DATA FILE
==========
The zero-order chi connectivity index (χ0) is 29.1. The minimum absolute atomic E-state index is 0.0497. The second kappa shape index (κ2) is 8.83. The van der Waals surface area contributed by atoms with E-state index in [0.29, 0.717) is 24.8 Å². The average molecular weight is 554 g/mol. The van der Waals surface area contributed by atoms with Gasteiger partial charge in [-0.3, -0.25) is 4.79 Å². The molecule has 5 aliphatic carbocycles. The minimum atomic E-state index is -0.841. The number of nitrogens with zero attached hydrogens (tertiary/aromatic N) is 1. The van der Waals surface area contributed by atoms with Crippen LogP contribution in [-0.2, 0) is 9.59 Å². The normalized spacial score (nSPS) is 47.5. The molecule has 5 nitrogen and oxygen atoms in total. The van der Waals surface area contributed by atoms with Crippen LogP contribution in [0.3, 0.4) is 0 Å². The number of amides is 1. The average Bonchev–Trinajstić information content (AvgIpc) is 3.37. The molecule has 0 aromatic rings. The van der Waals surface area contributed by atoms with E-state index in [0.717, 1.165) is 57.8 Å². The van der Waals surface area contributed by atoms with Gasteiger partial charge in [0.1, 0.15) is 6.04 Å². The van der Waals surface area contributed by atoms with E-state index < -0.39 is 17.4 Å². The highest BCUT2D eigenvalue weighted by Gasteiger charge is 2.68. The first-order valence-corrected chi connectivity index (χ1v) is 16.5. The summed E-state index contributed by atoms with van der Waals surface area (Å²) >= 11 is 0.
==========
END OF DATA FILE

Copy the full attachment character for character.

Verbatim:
The zero-order chi connectivity index (χ0) is 29.1. The minimum absolute atomic E-state index is 0.0497. The second kappa shape index (κ2) is 8.83. The van der Waals surface area contributed by atoms with E-state index in [0.29, 0.717) is 24.8 Å². The average molecular weight is 554 g/mol. The van der Waals surface area contributed by atoms with Gasteiger partial charge in [-0.3, -0.25) is 4.79 Å². The molecule has 5 aliphatic carbocycles. The minimum atomic E-state index is -0.841. The number of nitrogens with zero attached hydrogens (tertiary/aromatic N) is 1. The van der Waals surface area contributed by atoms with Crippen LogP contribution in [-0.2, 0) is 9.59 Å². The normalized spacial score (nSPS) is 47.5. The molecule has 5 nitrogen and oxygen atoms in total. The van der Waals surface area contributed by atoms with Crippen LogP contribution in [0.3, 0.4) is 0 Å². The number of amides is 1. The average Bonchev–Trinajstić information content (AvgIpc) is 3.37. The molecule has 0 aromatic rings. The van der Waals surface area contributed by atoms with E-state index in [0.717, 1.165) is 57.8 Å². The van der Waals surface area contributed by atoms with Gasteiger partial charge in [0.1, 0.15) is 6.04 Å². The van der Waals surface area contributed by atoms with E-state index < -0.39 is 17.4 Å². The highest BCUT2D eigenvalue weighted by Gasteiger charge is 2.68. The first-order valence-corrected chi connectivity index (χ1v) is 16.5. The summed E-state index contributed by atoms with van der Waals surface area (Å²) >= 11 is 0.